1. ACCRED STRING ALONGITUDE. Weeks ago, the Accreds said they’d send us drafts of their reports—i.e., their responses to the two colleges’ responses to the Accreds’ recommendations.
It was Accred maven Deborah Blue, I think, who said the drafts would arrive by Nov. 17. Well, the 17th came and went, and nothin’ materialized. Jeepers! Then Blue, or somebody, promised to have the drafts to us by this week. As far as I know, that hasn’t happened. Dang!
2. PRESS ZERO, GET ZERO. This morning, a friend wanted to contact Rebel Girl here at IVC, but he couldn’t remember her phone number on campus, so he called information, which yielded a pleasant recorded voice that yammered a while about menus and such.
The yammerage ended with: “To reach the operator, please press zero now.”
So he did that, but then he got another recorded voice, this time a man’s voice, and it yammered a while too. At the end of the yammerage, the voice said to hold on and “an operator will be with you momentarily.”
But no operator got with ‘im. The line just went dead.
He tried this twice. Nothin’.
I was with Rebel Girl when she heard about this—hours later—and so I went to my office and tried the “info” number myself. In the meantime, Rebel Girl headed to the information desk in A100 to see what was up over there.
Naturally, my attempts to get to a real person yielded squat. Like Reb’s friend, I spent a good while expiating my sins during two courses of menu yammerage purgatory, and then, finally, I was told to hold:
“An operator will be with you momentarily.”
But, again, the line just went dead. It was like a joke or something.
Right about then, the Reb returned and reported that there was nobody at the “info” desk.
“Jesus,” I said, “squirrels run this college.” (I'm not blaming Kathy. I'm sure the problem lies elsewhere.)
3. SH*THOUSES AND TORNADOES. Also, today, Rebel Girl insisted on giving me a tour of the interior of the notorious “Community Ed” Building, which is better known as “the Sh*thouse” for reasons having to do with leaf eruptions, dilapidation, and general metaphorical stinkitude.
So we went over there and opened a fun-house door—all twisty and disconcerting. The Twilight Zone theme played in my head.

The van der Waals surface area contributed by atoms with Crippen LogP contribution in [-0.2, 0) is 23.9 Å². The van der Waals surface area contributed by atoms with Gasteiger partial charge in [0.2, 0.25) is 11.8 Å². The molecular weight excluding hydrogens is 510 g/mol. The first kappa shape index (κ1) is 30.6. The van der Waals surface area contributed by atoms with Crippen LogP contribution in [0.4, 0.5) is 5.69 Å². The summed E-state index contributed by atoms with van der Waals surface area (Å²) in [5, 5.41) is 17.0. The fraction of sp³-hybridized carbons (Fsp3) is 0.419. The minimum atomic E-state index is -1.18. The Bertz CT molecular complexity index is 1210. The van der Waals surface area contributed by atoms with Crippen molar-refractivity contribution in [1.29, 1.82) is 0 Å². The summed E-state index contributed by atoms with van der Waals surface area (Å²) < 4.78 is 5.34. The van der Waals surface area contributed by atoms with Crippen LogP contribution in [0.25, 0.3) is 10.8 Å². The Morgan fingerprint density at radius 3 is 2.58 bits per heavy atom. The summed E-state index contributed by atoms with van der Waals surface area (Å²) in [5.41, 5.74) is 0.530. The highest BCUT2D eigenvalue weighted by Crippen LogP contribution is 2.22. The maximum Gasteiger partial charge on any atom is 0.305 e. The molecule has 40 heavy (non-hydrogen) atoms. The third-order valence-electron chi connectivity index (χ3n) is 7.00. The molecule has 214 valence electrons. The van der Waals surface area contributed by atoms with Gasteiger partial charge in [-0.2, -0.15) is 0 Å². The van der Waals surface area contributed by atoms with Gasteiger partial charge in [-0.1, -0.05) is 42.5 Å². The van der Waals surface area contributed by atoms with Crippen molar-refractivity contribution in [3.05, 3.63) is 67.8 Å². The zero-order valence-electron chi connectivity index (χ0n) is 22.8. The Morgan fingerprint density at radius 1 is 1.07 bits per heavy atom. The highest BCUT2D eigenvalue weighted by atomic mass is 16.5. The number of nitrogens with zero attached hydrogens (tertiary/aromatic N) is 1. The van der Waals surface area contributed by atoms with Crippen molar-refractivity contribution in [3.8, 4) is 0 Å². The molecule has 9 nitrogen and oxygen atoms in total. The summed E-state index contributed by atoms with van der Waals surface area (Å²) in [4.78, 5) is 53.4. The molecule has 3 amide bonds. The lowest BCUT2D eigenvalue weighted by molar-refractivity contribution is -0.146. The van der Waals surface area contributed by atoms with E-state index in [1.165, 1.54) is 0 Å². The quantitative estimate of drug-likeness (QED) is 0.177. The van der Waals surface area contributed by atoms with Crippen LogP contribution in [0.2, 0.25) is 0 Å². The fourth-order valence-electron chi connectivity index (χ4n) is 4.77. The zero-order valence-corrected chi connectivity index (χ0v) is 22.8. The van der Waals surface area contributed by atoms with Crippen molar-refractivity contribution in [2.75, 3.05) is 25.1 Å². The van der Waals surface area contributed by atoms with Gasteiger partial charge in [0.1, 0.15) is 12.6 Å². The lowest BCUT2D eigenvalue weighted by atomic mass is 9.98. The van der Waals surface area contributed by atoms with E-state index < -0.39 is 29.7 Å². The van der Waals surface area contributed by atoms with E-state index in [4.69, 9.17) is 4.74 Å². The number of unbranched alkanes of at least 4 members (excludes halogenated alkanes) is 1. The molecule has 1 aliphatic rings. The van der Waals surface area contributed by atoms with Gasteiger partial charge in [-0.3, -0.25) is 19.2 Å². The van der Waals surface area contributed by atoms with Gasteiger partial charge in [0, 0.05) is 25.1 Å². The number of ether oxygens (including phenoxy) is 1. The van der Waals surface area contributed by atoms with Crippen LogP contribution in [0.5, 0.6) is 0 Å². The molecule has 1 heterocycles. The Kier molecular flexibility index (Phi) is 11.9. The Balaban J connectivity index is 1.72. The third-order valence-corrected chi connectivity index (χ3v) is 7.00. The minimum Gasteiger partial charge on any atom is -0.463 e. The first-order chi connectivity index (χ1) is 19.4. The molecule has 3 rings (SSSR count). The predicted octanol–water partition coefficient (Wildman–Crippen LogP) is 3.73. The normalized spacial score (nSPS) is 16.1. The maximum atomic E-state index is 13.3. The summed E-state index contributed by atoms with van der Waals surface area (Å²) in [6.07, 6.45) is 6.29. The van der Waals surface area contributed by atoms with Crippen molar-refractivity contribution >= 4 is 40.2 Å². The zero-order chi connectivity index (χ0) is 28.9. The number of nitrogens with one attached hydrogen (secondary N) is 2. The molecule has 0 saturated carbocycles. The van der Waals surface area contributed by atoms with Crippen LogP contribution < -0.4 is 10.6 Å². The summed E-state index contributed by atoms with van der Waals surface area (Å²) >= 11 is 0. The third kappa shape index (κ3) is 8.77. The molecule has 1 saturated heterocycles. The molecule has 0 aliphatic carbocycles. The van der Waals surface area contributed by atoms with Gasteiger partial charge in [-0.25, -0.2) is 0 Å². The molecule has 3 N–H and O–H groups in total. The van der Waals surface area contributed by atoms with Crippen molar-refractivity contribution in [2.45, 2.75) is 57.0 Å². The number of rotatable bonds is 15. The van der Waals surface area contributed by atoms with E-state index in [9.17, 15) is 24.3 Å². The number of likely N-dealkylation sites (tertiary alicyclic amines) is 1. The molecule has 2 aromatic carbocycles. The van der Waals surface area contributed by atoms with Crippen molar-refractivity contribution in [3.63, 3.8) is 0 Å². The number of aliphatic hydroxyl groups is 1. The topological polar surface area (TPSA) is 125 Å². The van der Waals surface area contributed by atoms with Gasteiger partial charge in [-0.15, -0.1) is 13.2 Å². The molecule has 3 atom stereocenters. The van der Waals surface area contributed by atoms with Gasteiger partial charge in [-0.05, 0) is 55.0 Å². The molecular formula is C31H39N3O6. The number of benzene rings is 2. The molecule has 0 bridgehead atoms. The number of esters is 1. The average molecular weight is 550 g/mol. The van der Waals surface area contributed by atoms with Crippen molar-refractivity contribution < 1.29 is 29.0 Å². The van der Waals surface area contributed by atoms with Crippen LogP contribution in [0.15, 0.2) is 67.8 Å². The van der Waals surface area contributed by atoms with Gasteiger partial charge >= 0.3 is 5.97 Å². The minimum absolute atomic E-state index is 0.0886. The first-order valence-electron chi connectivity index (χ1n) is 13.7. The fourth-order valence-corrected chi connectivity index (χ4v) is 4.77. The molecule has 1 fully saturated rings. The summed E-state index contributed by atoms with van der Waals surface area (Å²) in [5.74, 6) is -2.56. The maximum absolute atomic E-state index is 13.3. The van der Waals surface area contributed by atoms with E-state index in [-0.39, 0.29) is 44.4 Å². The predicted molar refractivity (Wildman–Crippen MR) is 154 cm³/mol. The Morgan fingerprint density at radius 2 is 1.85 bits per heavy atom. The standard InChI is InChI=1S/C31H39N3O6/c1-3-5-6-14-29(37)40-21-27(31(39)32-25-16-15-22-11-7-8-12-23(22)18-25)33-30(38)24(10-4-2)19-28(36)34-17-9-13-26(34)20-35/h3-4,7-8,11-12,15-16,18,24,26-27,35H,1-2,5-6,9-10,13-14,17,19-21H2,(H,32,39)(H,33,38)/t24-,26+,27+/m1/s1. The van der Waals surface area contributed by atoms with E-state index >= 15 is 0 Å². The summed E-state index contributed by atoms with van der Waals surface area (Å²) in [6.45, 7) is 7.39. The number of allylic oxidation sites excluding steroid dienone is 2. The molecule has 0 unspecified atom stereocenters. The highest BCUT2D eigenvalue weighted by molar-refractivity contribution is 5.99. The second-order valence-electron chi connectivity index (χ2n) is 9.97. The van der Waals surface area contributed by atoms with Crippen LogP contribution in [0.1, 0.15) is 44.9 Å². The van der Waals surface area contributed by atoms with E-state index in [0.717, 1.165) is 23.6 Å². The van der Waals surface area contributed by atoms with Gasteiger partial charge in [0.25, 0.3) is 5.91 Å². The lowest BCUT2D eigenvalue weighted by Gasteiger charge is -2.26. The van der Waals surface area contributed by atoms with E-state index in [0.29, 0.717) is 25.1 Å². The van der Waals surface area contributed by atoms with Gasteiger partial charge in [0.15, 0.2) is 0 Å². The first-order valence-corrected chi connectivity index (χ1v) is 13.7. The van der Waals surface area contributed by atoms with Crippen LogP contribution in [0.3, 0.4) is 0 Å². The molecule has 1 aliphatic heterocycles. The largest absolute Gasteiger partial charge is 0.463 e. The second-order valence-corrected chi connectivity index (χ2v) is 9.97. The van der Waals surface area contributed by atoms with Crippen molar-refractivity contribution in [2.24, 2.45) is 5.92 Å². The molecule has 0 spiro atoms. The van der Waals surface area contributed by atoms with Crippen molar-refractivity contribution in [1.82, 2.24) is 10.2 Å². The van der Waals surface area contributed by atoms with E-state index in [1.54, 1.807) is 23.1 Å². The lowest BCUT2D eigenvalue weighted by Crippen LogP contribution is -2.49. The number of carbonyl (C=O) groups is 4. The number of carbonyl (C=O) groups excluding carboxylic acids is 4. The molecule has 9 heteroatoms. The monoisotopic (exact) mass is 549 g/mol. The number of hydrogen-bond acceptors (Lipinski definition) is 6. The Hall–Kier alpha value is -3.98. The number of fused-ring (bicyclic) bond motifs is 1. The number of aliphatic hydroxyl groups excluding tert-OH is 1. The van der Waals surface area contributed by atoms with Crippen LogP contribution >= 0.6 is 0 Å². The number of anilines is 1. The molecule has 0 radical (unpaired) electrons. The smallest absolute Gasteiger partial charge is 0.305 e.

In one room, we found a window with a big gap between the pane and the wood (balsa, I think). The gap was filled with three old beach towels.
The floor outside of the distorted entry doors was pretty holey and rotten—a litigation magnet.
In general, the building interior matches its exterior re crapulence and decrapitude, er, decrepitude.
Plus you wouldn’t want to be in it during a tornado. It would just explode into splinters and cows.
That reminds me. I once saw a tornado at IVC. This was years ago. I was sitting at the bus stop waiting for the bus—I did a lot of that in those days—and I saw this tornado over to the north, maybe a quarter-mile or a half-mile away. It wasn’t huge, but it was definitely a tornado, and I could barely believe my eyes.
I remember looking around to get somebody else to witness it, cuz I figured right away I’d be telling this story and getting lots of dubitude 'n' peevitude, but, in those days, I was the only guy in Irvine who took the bus, and so there I was, alone, looking at a gosh-darn tornado here in Irvine.
It was pretty special, like getting’ in your car, turnin’ the key, and then suddenly finding yourself in a pumpkin.
Later, I told people about it, and, sure enough, everybody thought I was tellin' a yarn or something. “No,” I said, “I really saw a tornado.”
“There are no tornados in Irvine,” they asserted.
Then, a few days later, I read a story in the Irvine “World” News about a tornado, yes a TORNADO, that had done some real damage on the roofs of a few homes—not far from where I saw the dang thing.
So when I tell you something, you’d best believe it. I’m not makin' stuff up. I don’t do that, and neither does the Reb. And we’re saying that the Community Ed building is a real sh*thouse, like those flimsy shacks ‘n’ sheds they used to stick those Marines in over in El Toro and Tustin. I used to feel sorry for those guys, cuz I taught philosophy classes over there, and it used to get hot and humid and noisy and stinky in those lurid buildings that we would teach in, and you kinda hoped that a tornado would come along and take you out of your misery, or send you back to Kansas.
Well, the "community ed" building isn't quite that bad. Have a nice weekend. —Chunk
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